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Speciation across mountains: Phylogenomics, species delimitation and taxonomy of the Liolaemus leopardinus clade (Squamata, Liolaemidae)

Esquerré, Damien, Ramírez-Álvarez, Diego, Pavón-Vázquez, Carlos J., Troncoso-Palacios, Jaime, Garín, Carlos F., Keogh, J. Scott, Leaché, Adam D.
Molecular phylogenetics and evolution 2019 v.139 pp. 106524
Liolaemus, allopatry, altitude, introgression, lizards, mitochondria, mitochondrial DNA, mountains, nuclear genome, phylogeny, population structure, single nucleotide polymorphism, taxonomy, Andes region, Chile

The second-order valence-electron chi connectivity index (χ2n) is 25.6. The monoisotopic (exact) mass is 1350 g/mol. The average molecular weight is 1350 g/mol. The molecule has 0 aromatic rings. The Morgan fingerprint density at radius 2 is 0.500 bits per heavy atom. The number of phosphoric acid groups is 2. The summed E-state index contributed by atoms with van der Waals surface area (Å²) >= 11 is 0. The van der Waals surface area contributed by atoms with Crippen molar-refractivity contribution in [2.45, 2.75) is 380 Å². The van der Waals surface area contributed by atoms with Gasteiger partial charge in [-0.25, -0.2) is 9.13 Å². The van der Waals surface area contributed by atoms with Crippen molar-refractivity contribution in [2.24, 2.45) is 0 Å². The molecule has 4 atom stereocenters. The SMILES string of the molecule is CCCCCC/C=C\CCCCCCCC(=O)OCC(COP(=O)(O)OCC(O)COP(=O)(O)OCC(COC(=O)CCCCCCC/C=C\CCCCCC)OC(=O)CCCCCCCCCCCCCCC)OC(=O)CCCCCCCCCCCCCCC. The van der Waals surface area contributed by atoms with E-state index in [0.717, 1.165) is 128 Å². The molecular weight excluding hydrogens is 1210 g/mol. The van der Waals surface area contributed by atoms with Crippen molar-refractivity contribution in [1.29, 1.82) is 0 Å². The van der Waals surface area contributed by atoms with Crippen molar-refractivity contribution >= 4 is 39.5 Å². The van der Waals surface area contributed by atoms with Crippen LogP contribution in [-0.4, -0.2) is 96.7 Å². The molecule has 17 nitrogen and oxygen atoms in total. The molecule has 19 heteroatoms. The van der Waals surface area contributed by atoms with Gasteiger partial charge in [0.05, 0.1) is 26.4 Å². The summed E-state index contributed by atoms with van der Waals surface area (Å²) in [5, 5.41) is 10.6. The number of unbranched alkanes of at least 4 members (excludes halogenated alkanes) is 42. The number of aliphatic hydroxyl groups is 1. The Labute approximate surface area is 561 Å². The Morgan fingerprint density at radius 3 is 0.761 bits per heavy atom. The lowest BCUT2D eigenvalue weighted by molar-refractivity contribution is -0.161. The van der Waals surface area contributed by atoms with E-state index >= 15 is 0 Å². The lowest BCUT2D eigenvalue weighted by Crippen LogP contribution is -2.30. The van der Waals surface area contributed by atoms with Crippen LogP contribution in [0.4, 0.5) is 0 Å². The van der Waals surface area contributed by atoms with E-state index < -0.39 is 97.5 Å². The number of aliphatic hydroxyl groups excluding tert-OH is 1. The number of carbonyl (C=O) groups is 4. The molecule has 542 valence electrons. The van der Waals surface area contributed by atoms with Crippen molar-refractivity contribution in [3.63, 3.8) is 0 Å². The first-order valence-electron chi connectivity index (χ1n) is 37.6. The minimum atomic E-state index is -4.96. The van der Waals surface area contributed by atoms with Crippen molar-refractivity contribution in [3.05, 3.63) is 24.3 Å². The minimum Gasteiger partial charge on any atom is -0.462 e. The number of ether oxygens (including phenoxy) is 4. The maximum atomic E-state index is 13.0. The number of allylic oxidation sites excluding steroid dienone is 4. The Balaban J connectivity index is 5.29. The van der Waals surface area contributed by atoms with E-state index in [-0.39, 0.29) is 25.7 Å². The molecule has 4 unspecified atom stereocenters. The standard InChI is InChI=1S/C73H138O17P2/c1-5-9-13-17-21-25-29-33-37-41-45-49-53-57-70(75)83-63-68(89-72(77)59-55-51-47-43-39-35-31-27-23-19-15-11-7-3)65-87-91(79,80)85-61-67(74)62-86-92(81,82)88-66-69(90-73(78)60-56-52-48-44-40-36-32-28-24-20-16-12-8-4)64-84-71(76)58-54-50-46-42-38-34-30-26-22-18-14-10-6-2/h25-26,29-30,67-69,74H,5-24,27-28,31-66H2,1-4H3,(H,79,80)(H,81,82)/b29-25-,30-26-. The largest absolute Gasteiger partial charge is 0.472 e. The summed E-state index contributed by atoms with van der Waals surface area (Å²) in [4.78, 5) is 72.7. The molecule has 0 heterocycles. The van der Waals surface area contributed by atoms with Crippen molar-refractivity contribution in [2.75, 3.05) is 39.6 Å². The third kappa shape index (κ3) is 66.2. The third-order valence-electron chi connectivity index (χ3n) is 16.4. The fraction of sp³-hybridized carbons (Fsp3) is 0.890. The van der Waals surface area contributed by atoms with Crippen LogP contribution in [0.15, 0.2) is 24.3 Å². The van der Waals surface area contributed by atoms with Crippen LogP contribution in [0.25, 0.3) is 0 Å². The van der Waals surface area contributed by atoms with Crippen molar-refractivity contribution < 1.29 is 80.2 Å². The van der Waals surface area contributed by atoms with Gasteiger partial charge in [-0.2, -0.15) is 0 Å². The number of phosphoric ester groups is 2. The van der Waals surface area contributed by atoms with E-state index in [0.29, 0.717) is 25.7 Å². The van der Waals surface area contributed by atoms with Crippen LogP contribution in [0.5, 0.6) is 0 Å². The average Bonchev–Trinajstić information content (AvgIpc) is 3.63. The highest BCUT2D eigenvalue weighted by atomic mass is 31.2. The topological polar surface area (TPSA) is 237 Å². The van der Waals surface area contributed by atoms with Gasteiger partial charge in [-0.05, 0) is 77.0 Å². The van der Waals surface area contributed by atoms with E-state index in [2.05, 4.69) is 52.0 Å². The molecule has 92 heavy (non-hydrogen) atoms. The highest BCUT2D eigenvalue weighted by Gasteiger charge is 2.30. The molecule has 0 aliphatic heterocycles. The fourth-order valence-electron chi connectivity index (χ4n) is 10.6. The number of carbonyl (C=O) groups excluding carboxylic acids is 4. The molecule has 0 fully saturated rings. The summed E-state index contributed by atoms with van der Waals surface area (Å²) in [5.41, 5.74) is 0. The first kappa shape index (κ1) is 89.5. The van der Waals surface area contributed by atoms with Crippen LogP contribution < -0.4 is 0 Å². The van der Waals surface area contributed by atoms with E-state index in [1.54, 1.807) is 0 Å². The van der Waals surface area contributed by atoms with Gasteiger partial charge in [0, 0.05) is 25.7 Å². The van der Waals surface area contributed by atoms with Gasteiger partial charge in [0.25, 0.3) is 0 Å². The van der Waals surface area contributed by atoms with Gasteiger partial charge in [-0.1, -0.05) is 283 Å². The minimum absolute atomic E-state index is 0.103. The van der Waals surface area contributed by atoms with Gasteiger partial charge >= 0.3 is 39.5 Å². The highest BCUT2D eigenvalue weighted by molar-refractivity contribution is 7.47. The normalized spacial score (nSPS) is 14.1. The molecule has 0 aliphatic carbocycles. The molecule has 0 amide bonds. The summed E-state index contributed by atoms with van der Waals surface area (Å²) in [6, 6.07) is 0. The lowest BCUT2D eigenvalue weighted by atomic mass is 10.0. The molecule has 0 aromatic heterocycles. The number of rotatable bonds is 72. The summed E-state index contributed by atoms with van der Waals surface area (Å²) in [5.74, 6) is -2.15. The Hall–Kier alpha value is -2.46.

Organisms rapidly diversifying across unstable environments such as mountain tops provide substantial challenges for resolving evolutionary histories and delimiting species. The Liolaemus leopardinus clade is a group of five species of lizards adapted to high altitudes in central Chile, with most species found in the Andes, but one species, L. frassinettii is found in the independent Costa Cordillera. Despite their allopatric distributions, they display shallow mitochondrial divergences, making phylogenetics and species delimitation of this clade hard to resolve. We use an integrative approach to delimit species by considering morphological data (linear and landmark-based), mitochondrial DNA (mtDNA), and nuclear DNA (Sequences and SNPs collected with ddRADseq). We find strong conflicting signals between phylogenetic analyses of the nuclear and mtDNA data. While mtDNA places L. frassinettii as sister to the rest of the clade, the SNPs support a south to north order of divergences, with southernmost species (new taxon described here) as sister to the rest of the clade. Moreover, species delimitation using mtDNA only supports two species (one in the Costa and one in the Andes), whereas combined analyses using the nuclear data and morphology support multiple Andean taxa, including a new one we describe here. Based on these results, population structure analyses and our knowledge of the geological and climatic history of the Andes, we argue that this mito-nuclear discordance is explained by past introgression among the Andean taxa, likely during glacial periods that forced these lizards to lower altitudes where they would hybridize. The complete isolation between the Costa and Andes cordilleras has prevented any further contact between taxa on either mountain chain. Our study highlights the importance of using multiple lines of evidence to resolve evolutionary histories, and the potential misleading results from relying solely on mtDNA.